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Long a power player in the consumer space, Linksys unveiled six Smart Switch products at Interop in Las Vegas this week, expanding its presence in the business networking market.
According to a press release from the company, the switches are set to ship in 8, 18 and 26 Gigabit Ethernet-port configurations. The new switches are also available with or without Power over Ethernet — a technology that powers connected devices over an Ethernet connection and reduces cord clutter.
The new Linksys Smart Switch line allows IT to prioritize network traffic to improve the end-user experience for real-time applications such as voice and video. Dynamic Host Configuration Protocol snooping is also included and aims to boost the switches’ security profile.
Linksys further enhances network security in the new switches with port authentication and MAC-based port protection. The latter requires client authentication before a switch can pass along data.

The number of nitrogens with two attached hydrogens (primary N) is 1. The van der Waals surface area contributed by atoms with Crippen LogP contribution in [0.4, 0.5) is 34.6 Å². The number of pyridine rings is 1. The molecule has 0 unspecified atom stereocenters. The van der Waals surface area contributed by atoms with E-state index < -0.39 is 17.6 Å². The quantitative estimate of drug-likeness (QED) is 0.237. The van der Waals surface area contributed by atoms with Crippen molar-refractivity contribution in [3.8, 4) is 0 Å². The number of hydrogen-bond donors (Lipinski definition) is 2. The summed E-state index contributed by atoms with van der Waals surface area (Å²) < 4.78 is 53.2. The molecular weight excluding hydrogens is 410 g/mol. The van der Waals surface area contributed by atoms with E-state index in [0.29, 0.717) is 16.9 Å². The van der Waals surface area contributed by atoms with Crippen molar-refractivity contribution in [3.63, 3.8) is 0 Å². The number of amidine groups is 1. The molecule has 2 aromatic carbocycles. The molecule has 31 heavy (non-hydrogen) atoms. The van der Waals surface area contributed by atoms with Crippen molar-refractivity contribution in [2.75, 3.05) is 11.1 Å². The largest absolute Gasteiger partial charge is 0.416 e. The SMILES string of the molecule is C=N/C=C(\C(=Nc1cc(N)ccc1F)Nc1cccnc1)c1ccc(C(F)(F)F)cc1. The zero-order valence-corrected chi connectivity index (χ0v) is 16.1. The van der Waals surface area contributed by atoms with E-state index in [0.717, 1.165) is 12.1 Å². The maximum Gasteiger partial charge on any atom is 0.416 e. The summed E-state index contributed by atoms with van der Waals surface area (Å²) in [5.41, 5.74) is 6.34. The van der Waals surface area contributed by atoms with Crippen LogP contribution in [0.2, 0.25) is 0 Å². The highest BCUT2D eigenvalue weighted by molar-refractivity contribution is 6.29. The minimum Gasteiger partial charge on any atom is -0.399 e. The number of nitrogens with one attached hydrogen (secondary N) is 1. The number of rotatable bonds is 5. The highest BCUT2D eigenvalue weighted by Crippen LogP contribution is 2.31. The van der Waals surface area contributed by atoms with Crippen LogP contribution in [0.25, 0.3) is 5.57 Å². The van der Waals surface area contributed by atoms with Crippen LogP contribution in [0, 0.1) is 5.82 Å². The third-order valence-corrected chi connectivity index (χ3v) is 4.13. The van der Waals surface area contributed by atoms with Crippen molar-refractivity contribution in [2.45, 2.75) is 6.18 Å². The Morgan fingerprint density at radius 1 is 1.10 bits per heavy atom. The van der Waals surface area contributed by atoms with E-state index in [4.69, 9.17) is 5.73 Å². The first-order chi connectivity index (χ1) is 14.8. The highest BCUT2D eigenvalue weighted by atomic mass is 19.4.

Now owned by Belkin, Linksys made a couple of other announcements at Interop to beef up its business bona fides.
“Our theme for Interop this year is that Linksys Business is back,” said Luis Artiz, Linksys director of product management in an interview with Channel Buzz. “People know the brand, but we got a lot of the engineering talent as well as the brand.”
In addition to the Smart Switch products, the company announced two new dual-band 802.11ac access points targeted at network administrators, resellers and small and medium-sized businesses.
The AC1200 and AC1750 access points can handle up to 16 different service set identifiers and sport advanced security features that include 802.1X Supplicant, SSID-to-VLAN mapping, MAC access control and rogue AP detection. The AC1200 supports data rates up to 1200 megabits per second, while the AC1750 supports data rates up to 1750Mbps.
As Belkin continues to rebuild the Linksys networking business, the company intends to keep the Belkin and Linksys brands separate for the foreseeable future, with the former covering cabling, KVM, docking and surge products, and the latter covering networking products.
“We are creating different brands to make the types of products clear,” Artiz said. “Merging them would confuse things, as both brands have brand equity.”